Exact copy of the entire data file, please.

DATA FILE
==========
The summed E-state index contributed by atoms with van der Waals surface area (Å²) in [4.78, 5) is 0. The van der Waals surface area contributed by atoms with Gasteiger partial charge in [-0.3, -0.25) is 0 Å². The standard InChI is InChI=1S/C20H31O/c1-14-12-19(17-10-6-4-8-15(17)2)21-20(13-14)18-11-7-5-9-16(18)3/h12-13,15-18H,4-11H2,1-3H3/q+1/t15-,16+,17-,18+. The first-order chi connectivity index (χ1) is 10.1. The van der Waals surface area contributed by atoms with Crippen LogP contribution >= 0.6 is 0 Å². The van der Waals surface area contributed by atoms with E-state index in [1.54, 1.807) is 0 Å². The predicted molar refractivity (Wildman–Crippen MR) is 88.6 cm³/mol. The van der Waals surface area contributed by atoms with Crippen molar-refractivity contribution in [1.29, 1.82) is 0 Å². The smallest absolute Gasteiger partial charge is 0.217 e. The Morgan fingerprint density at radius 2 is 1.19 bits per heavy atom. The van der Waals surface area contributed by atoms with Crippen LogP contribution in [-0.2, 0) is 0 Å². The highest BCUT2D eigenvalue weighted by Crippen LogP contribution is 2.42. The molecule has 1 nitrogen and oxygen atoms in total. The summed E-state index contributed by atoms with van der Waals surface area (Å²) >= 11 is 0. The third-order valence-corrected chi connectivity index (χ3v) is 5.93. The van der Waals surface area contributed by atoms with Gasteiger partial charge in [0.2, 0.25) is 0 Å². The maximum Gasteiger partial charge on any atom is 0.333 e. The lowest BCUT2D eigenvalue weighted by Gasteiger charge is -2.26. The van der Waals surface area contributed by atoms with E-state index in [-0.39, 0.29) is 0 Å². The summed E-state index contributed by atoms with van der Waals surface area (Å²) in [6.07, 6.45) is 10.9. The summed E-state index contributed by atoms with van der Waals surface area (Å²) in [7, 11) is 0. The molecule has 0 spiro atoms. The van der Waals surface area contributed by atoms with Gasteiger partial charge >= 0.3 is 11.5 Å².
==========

The summed E-state index contributed by atoms with van der Waals surface area (Å²) in [4.78, 5) is 0. The van der Waals surface area contributed by atoms with Gasteiger partial charge in [-0.3, -0.25) is 0 Å². The standard InChI is InChI=1S/C20H31O/c1-14-12-19(17-10-6-4-8-15(17)2)21-20(13-14)18-11-7-5-9-16(18)3/h12-13,15-18H,4-11H2,1-3H3/q+1/t15-,16+,17-,18+. The first-order chi connectivity index (χ1) is 10.1. The van der Waals surface area contributed by atoms with Crippen LogP contribution >= 0.6 is 0 Å². The van der Waals surface area contributed by atoms with E-state index in [1.54, 1.807) is 0 Å². The predicted molar refractivity (Wildman–Crippen MR) is 88.6 cm³/mol. The van der Waals surface area contributed by atoms with Crippen molar-refractivity contribution in [1.29, 1.82) is 0 Å². The smallest absolute Gasteiger partial charge is 0.217 e. The Morgan fingerprint density at radius 2 is 1.19 bits per heavy atom. The van der Waals surface area contributed by atoms with Crippen LogP contribution in [-0.2, 0) is 0 Å². The highest BCUT2D eigenvalue weighted by Crippen LogP contribution is 2.42. The molecule has 1 nitrogen and oxygen atoms in total. The summed E-state index contributed by atoms with van der Waals surface area (Å²) >= 11 is 0. The third-order valence-corrected chi connectivity index (χ3v) is 5.93. The van der Waals surface area contributed by atoms with Gasteiger partial charge in [0.2, 0.25) is 0 Å². The maximum Gasteiger partial charge on any atom is 0.333 e. The lowest BCUT2D eigenvalue weighted by Gasteiger charge is -2.26. The van der Waals surface area contributed by atoms with E-state index in [-0.39, 0.29) is 0 Å². The summed E-state index contributed by atoms with van der Waals surface area (Å²) in [6.07, 6.45) is 10.9. The summed E-state index contributed by atoms with van der Waals surface area (Å²) in [7, 11) is 0. The molecule has 0 spiro atoms. The van der Waals surface area contributed by atoms with Gasteiger partial charge >= 0.3 is 11.5 Å².